Robe was instead chosen mainly for the key-lights, with the BMFL WashBeams on the roof and on the stage, alongside the BMFL Spots, essential to ensure constant lighting for the television directors, remaining consistent with the stage. We also have MegaPointes, distributed among the trusses suspended above the audience and on the stage, and useful for some effects during the performances.

As for DTS, we have the KATANA installed on the main stage and on the sides of the stage, as well as above the audience, essential in giving continuity to the triangular pattern of the ceiling. Their blades of light surround the audience throughout the venue, with the Synergy Profile inside of the Green Room.

Ayrton is present with a large number of MagicBlades, used to support the LED Wall. They are located across the bottom and along the side walls, interspersed with Khamsin-TC profiles, while the Bora-TC has been chosen for the lighting of the various delegations in the Green Room. GLP products’ JDC-1 strobes and X4 Bar 20s are also used, with SGM LED bars and 94 Q7 installed on the backdrop and above the stage.

Photo: Ralph Larmann

LightSoundJournal: How did you set the lights for TV footage?

Ronen Najar: We use a colour temperature between 5000K and 5700K, which is not too hot nor too blue and with a slight accent towards pink. The level of the keylights on the stage is balanced compared to the rest of the rig lights. We don’t use too much smoke, only haze, and we check the balance between backlight and the LEDWall with a series of presets, in order to obtain the same light intensity throughout the entire evening.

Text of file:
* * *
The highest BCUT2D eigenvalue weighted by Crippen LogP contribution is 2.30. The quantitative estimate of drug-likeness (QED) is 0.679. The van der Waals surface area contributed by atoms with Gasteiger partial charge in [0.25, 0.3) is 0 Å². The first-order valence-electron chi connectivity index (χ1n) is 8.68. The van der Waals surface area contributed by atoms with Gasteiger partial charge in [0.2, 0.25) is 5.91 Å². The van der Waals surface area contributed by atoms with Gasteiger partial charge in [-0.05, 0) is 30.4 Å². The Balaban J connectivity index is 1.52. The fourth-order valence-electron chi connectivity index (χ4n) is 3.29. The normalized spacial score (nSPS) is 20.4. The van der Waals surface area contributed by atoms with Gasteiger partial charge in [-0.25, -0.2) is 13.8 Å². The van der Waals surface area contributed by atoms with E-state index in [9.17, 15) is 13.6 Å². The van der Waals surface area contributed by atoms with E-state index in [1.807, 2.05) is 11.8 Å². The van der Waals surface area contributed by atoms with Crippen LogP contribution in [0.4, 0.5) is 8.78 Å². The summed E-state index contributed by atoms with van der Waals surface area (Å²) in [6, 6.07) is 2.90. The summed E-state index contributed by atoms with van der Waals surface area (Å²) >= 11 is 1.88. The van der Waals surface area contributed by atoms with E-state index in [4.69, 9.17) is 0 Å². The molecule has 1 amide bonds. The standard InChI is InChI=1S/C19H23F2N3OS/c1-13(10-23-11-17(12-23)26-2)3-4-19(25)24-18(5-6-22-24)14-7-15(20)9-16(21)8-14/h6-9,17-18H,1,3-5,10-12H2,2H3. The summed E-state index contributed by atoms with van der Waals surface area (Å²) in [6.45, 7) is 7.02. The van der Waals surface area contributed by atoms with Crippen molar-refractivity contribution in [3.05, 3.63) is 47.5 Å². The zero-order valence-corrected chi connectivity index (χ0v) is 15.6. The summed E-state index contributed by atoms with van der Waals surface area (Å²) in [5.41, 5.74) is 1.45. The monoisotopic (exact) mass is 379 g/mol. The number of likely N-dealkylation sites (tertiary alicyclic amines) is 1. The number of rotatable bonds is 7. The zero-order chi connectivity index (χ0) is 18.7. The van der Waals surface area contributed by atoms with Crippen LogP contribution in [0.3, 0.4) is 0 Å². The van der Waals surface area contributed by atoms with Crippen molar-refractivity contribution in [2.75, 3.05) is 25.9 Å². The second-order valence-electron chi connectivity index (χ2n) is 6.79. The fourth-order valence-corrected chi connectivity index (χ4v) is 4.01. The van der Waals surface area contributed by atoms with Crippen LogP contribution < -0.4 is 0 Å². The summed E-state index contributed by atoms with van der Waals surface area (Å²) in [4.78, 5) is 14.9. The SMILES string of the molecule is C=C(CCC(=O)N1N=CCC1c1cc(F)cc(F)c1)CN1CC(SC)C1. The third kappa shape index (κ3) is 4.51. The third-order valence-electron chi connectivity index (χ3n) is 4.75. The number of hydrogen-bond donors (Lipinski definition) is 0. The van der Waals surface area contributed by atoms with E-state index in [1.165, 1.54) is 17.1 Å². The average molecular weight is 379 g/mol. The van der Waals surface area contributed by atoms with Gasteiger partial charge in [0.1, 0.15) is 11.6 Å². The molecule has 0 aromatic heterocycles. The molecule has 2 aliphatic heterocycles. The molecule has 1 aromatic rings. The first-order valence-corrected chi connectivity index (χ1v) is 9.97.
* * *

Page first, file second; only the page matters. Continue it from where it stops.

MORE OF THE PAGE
LightSoundJournal: Did you pre-program and simulate the various scenes before setting up?

Ronen Najar: A 1-month pre-programming session with Cast Wysiwyg was organised in an area not far from Hall 2, together with the video crew. For the first time we have been able to simulate not only the lights and the video, but also the movements of the cameras and the various shots.

LightSoundJournal: To conclude, just a few hours before the final evening, what have been the critical issues in the realisation of this event?

Ronen Najar: The only challenge was time, with a huge job that concerned the management of requests from the delegations, and not least the particular attention for the performance of Madonna.

Whilst I was getting some photos of the various lighting stations, I hear a familiar voice behind me. “Please tell me something in Italian! I’ve been here for a month!”, I turn around and see Angelo Di Nella, a well-known MA Lighting specialist, sitting in front of a Full Size MA right in the middle of control. We had to seize the opportunity for an interview!

Angelo Di Nella, Eyal Daniel and Ronen Najar

LightSoundJournal: How did you come to be involved in the contest and how long have you been here?

Angelo di Nella: The company I belong to, Cerebro Lab, was contacted directly by Ronen Najar. I have been here in Tel Aviv for a month and specifically I am in charge of programming and its execution.

LightSoundJournal: This is a control area rich in consoles and operators from all across the globe. How did you interface with one another?

Angelo di Nella: The team does indeed come from all over the world: Bulgaria, South Africa, Germany, Israel and of course Italy. For me, it is the first time in such an environment and I did not hide my initial concern. However, once I arrived in Tel Aviv I discovered that programmers communicate with one another at a level that goes beyond the language, uses and customs, making everything simpler. In addition, the two Lighting Designers had clear ideas on how to divide roles and tasks, making them able to able to create a unique synergy that allowed them to finish the work with serenity and tranquility.